1. The file location of the offending token is prominently displayed. (REPL[2]:3:1 means the second REPL entry, the third line, and the first character. This would be replaced with a file path and line and character numbers if the code were run in a file.)
  2. The specific offending token is pointed out with some context.
  3. It is now clear that an identifier (i.e., a variable name) was expected after count++. (Note that ++ is a user-definable infix operator in Julia; so just as a + end is an error, so too is count ++ end.)

Improved error messages are certainly a welcome addition!

Multithreaded Garbage Collection

Part of Julia's garbage collection is now parallelized in Julia 1.10, resulting in faster garbage collection.

Below is a screenshot of a slide shared during the State of Julia talk at JuliaCon 2023. It shows the percentage of time a piece of code spent doing garbage collection in different Julia versions (here the master branch is a pre-release version of Julia 1.10). The takeaway is that using threads decreased garbage collection time!

Faster garbage collection

The parallelization is implemented using threads, and the number of threads available for garbage collection can be specified when starting Julia with the command line argument --gcthreads. For example, to use four threads for garbage collection:

julia --gcthreads=4

By default, --gcthreads is half the total number of threads Julia is started with.

Experiment with different numbers of garbage collection threads to see what works best for your code.

Timing Package Precompilation

Timing how long individual packages take to precompile is now easily achieved with Pkg.precompile(timing = true).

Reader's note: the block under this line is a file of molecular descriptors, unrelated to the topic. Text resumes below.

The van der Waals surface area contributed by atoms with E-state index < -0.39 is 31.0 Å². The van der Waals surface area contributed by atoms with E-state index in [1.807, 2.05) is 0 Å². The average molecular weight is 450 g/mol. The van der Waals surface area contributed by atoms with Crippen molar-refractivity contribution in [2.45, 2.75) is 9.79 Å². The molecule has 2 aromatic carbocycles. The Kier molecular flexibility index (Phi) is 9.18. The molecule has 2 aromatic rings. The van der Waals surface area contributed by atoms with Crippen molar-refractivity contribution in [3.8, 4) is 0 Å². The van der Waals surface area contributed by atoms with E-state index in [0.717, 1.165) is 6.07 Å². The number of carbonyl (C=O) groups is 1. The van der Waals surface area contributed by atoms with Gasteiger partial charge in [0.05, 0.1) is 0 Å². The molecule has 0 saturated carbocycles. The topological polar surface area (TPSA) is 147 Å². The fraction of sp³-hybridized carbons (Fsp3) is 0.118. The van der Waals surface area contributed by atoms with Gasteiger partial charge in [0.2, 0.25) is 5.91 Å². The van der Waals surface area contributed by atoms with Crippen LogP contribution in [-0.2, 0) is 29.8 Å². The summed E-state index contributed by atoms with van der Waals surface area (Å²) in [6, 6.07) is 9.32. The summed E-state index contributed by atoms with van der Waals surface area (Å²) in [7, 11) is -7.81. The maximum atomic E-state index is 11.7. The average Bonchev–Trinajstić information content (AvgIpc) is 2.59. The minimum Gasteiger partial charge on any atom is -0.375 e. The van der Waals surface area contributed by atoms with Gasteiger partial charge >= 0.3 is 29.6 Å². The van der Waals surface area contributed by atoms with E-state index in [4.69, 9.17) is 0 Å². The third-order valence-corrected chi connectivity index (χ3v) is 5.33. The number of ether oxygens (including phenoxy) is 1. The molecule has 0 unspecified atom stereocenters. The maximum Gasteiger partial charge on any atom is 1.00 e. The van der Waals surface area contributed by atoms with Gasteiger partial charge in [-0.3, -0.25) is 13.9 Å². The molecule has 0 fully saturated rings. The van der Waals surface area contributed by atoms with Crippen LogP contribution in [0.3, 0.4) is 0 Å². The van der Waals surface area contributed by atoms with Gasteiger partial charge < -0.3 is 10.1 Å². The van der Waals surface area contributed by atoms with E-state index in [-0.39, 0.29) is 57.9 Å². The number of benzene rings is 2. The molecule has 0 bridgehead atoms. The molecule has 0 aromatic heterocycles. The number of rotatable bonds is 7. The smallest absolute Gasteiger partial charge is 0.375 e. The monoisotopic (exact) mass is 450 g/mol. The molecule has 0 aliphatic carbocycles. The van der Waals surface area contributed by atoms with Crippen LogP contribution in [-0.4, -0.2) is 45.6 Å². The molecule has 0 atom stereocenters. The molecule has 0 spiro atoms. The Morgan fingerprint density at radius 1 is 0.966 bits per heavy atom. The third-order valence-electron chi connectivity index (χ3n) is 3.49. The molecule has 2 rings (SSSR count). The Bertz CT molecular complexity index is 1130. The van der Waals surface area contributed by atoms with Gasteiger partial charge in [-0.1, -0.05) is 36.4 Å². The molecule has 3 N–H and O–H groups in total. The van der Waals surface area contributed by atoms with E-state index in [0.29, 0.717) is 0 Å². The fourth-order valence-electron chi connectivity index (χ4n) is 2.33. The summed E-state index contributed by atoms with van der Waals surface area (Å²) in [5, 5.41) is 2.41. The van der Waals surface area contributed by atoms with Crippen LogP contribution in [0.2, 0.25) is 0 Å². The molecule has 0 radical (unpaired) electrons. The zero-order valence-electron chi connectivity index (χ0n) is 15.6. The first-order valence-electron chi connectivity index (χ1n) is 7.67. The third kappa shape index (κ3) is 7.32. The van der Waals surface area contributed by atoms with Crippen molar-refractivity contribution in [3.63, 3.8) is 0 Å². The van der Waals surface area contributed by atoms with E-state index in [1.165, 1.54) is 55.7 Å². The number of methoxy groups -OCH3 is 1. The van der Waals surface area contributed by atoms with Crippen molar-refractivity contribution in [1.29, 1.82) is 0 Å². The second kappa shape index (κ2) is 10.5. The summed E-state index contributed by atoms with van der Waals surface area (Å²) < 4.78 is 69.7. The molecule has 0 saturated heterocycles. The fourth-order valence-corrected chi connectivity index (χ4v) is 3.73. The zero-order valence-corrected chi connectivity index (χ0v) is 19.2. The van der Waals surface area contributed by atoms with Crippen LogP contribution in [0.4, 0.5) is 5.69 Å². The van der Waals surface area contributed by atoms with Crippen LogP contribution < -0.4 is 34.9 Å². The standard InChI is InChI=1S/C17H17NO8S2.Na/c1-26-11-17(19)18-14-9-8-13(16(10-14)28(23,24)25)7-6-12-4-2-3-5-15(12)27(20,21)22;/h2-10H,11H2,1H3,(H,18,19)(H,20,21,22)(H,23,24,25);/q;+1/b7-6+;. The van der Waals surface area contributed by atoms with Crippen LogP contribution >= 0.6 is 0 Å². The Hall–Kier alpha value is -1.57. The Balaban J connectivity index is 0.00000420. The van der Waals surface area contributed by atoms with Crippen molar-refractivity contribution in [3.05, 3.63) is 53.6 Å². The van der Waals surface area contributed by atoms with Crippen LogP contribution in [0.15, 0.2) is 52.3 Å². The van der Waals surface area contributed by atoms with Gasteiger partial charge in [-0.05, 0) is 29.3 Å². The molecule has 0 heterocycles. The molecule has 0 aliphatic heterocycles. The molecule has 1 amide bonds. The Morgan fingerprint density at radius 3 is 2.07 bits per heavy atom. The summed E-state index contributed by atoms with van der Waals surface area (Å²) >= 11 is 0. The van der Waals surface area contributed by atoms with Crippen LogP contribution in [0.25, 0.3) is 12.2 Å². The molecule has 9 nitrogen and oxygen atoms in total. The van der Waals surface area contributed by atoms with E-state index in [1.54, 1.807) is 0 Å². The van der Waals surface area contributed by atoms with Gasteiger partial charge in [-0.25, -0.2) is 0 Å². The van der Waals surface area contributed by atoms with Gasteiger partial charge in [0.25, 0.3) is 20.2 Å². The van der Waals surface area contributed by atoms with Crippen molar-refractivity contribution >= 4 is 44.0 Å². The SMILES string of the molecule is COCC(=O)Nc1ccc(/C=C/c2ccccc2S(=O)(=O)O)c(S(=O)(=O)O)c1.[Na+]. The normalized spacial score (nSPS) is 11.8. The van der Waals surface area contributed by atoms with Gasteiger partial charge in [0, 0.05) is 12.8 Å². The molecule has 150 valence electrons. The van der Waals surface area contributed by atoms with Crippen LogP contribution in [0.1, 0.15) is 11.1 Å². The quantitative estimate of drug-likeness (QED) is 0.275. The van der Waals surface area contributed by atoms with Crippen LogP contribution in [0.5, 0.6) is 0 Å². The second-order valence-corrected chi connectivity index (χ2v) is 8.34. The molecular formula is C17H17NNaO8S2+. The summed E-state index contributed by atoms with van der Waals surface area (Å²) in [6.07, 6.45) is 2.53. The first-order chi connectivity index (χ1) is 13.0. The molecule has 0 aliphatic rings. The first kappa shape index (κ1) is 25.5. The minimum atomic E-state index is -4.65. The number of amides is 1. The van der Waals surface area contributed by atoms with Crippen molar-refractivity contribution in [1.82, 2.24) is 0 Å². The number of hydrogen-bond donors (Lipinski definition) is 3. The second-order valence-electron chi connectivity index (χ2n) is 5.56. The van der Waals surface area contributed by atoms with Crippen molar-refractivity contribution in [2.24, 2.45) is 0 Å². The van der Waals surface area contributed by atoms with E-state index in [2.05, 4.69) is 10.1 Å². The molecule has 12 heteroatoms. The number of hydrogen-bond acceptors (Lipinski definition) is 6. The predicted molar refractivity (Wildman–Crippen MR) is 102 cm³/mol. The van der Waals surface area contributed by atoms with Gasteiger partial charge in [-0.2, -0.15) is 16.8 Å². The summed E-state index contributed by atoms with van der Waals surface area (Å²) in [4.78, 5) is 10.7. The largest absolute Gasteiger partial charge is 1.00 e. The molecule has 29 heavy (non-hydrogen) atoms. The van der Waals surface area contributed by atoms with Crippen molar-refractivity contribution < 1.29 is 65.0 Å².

In Julia 1.9, Pkg.precompile reported just the overall time precompilation took:

julia> using Pkg; Pkg.precompile()
Precompiling project...
  20 dependencies successfully precompiled in 91 seconds. 216 already precompiled.

Pkg.precompile() (without the timing option) behaves the same in Julia 1.10. But now there is the option to report the precompilation time for individual packages:

julia> using Pkg; Pkg.precompile(timing = true)
Precompiling project...
  19850.9 ms  ✓ DataFrames
   2858.4 ms  ✓ Flux
  26206.5 ms  ✓ Plots
  3 dependencies successfully precompiled in 49 seconds. 235 already precompiled.

Now it is easy to see what packages precompile faster than others!

Broadcasting Defined for CartesianIndex

Julia 1.10 now defines broadcasting for CartesianIndex objects.

A CartesianIndex is a way to represent an index into a multidimensional array and can be useful for working with loops over arrays of arbitrary dimensionality.

Suppose we define the following:

julia> indices = [CartesianIndex(2, 3), CartesianIndex(4, 5)];

julia> I = CartesianIndex(1, 1);

In Julia 1.9, attempting to broadcast over a CartesianIndex (for example, indices .+ I) resulted in the following error:

ERROR: iteration is deliberately unsupported for CartesianIndex.

With broadcasting defined, where previously we would have to wrap the CartesianIndex in a Tuple (e.g., indices .+ (I,)), now the following works:

julia> indices .+ I
2-element Vector{CartesianIndex{2}}:
 CartesianIndex(3, 4)
 CartesianIndex(5, 6)


In this post, we learned about some of the new features and improvements introduced in Julia 1.10. Curious readers can check out the release notes for the full list of changes.

What are you most excited about in Julia 1.10? Let us know in the comments below!